It’s known as Commissary Depot or Quartermaster’s Storehouse, part of National Historic Site. In 1850’s the the first floor of the building held supplies used by explorers and soldiers while the second floor served as an office for Federal Judge Isaac C. Parker.
The inside of the first floor is as yesterday’s post.
Years ago, the best dressing up outfit might have been sewn by this machine.
he does something that nobody notices until he doesn’t do it.
The conditions at the federal jail at Fort Smith were so horrible that it received the nickname “Hell on the Border.” Up to 50 men were crowded into one large cell with limited ventilation and poor sanitary conditions. http://www.nps.gov/fosm/index.htm
and the sleeping and the waking,
and the rain and the harvest,
one goes and the other comes,
and we know nothing how nor where -Silas Marner, a novel by George Eliot aka Mary Ann Evans
@ Galveston, Texas.
this 32-room mansion was bought by William Lewis Moody Jr from the family of the widow of grocery merchant Richard Willis six days after the great hurricane of 1900. he lived in this house with his wife Libbie Rice Shearn and their four children. they were one of Texas’s most powerful families. their business included banking, ranching, insurance and hotels.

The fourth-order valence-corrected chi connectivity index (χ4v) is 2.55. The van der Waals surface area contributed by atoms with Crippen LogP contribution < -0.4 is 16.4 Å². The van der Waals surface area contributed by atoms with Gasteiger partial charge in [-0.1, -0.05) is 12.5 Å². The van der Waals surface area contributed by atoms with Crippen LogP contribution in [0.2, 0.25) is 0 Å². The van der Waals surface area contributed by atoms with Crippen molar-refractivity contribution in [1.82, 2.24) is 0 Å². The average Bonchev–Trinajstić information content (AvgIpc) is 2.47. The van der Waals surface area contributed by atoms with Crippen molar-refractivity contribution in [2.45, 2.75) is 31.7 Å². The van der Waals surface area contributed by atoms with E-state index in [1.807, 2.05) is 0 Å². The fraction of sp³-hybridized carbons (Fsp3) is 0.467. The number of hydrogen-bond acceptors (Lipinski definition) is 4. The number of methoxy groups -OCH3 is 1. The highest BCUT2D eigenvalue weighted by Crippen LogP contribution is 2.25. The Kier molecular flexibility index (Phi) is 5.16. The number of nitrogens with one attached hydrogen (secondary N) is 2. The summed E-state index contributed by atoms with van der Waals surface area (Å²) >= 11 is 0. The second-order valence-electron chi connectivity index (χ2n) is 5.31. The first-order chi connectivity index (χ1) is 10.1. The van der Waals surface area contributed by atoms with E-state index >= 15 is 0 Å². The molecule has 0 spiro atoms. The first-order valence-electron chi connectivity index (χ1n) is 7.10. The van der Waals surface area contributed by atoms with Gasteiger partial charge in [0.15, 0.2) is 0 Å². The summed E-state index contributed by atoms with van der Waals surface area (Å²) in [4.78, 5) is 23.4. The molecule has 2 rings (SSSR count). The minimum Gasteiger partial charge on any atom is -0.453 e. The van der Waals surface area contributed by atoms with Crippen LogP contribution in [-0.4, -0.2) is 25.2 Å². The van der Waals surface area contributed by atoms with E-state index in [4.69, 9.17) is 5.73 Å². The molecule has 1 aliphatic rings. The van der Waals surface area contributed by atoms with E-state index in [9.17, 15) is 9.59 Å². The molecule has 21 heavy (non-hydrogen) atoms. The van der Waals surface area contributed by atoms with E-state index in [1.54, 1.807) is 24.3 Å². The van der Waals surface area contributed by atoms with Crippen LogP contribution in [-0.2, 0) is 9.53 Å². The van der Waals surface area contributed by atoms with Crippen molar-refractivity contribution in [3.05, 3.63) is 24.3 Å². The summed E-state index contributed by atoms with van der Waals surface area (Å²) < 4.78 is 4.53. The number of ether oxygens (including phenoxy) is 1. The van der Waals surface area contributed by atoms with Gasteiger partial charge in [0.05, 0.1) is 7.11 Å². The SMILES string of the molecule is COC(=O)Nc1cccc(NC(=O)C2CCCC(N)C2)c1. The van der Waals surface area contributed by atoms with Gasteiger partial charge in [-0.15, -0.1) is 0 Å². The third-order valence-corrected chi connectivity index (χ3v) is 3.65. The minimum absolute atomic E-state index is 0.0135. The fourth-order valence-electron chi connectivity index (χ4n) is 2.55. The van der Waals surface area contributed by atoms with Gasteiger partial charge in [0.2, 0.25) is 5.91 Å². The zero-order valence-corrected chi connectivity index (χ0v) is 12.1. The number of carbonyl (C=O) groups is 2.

Mr. Moody Jr who was proclaimed by TIME magazine as one of the 10 wealthiest men in the country died in 1954.
his daughter, Mary Moody Northen lived here until this mansion was damaged (again) by hurricane Alicia in 1983. she died in 1986
this 20-room (after restoration) mansion is carried on today by the Moody Foundation and the Mary Moody Northen, Incorporated, with the intent of carrying out her wishes to use it as a memorial to her family and a museum for Galveston.
there are some locomotives and cars in this museum, but this one particular car most readily available for visitors to climb in and check out the interior.